President Joe Biden is scheduled to meet with Russian President Vladimir Putin next month, the White House announced.
The meeting is set to take place on June 16 in Geneva. White House Press Secretary Jen Psaki said that the “leaders will discuss the full range of pressing issues, as we seek to restore predictability and stability to the U.S.-Russia relationship.”
Russia, in its own statement, said: “We intend to discuss the state and prospects of further development of Russian-American relations, problems of strategic stability, as well as topical issues on the international agenda, including interaction in the fight against the coronavirus pandemic and the settlement of regional conflicts,” according to the Associated Press.
Worth noting: The Biden-Putin summit is scheduled to happen shortly after Biden visits the UK for the G7 summit in Cornwall. There, he is set to meet Putin in person for the first time since taking office earlier this year.
Meanwhile, Secretary of State Antony Blinken met his Russian counterpart Sergey Lavrov in Iceland. Their meeting marked the highest-level in-person talks between Moscow and Washington under the Biden administration.
How we got here: The meeting comes after the U.S. sanctioned several government members in Russia over the Kremlin’s treatment of Russian opposition leader Alexei Navalny and the ransomware attack on the Colonial Pipeline. It is believed that a hacking group linked to Russian criminals was behind it.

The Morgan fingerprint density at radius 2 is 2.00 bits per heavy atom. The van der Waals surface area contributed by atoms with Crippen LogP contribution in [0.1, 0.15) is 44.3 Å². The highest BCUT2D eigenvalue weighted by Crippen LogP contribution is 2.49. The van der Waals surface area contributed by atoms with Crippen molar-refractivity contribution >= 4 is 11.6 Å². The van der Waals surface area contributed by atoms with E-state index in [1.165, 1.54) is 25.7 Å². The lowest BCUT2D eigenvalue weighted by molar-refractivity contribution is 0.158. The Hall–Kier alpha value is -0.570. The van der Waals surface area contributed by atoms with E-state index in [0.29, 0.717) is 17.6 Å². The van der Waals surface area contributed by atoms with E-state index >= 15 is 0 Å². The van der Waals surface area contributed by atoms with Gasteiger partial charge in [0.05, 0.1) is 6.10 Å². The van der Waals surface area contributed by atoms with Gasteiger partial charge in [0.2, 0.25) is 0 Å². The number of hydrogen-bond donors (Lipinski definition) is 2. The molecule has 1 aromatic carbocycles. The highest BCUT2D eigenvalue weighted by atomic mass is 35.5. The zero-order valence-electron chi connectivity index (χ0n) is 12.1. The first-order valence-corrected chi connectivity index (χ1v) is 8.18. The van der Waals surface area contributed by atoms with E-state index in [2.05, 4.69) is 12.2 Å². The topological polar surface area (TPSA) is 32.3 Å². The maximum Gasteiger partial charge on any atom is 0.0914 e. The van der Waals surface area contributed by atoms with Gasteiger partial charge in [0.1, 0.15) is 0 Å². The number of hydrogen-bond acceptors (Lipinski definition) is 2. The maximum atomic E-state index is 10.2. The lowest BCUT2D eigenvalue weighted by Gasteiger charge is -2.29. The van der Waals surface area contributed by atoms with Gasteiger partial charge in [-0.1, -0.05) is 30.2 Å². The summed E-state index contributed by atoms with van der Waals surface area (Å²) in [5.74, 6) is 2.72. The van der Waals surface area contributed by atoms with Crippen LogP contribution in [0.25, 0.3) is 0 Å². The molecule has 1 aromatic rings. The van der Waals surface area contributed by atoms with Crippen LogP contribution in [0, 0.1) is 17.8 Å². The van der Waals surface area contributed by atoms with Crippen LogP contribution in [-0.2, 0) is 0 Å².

The Biden administration also expelled 10 officials from Russia’s diplomatic mission.
In March, Biden called Putin a “killer” and promised that the Russian president would “pay a price” for the country’s interference in the 2020 election.
Putin responded to the accusations by pointing to a children’s playground chant that says “he who said it, did it.”
“I would say to him: I wish you good health,” Putin initially said. “Although they think we are the same as them, we are different people; we have a different genetic and cultural-moral code. But we know how to defend our own interests, and we will work with them but in those areas in which we are interested and on terms we consider favorable for us. And they will have to reckon with that.”
Recently, Biden came under fire for reportedly lifting sanctions on a company overseeing Russia’s Nord Stream 2 pipeline, and its CEO who is tied to the Russian President.
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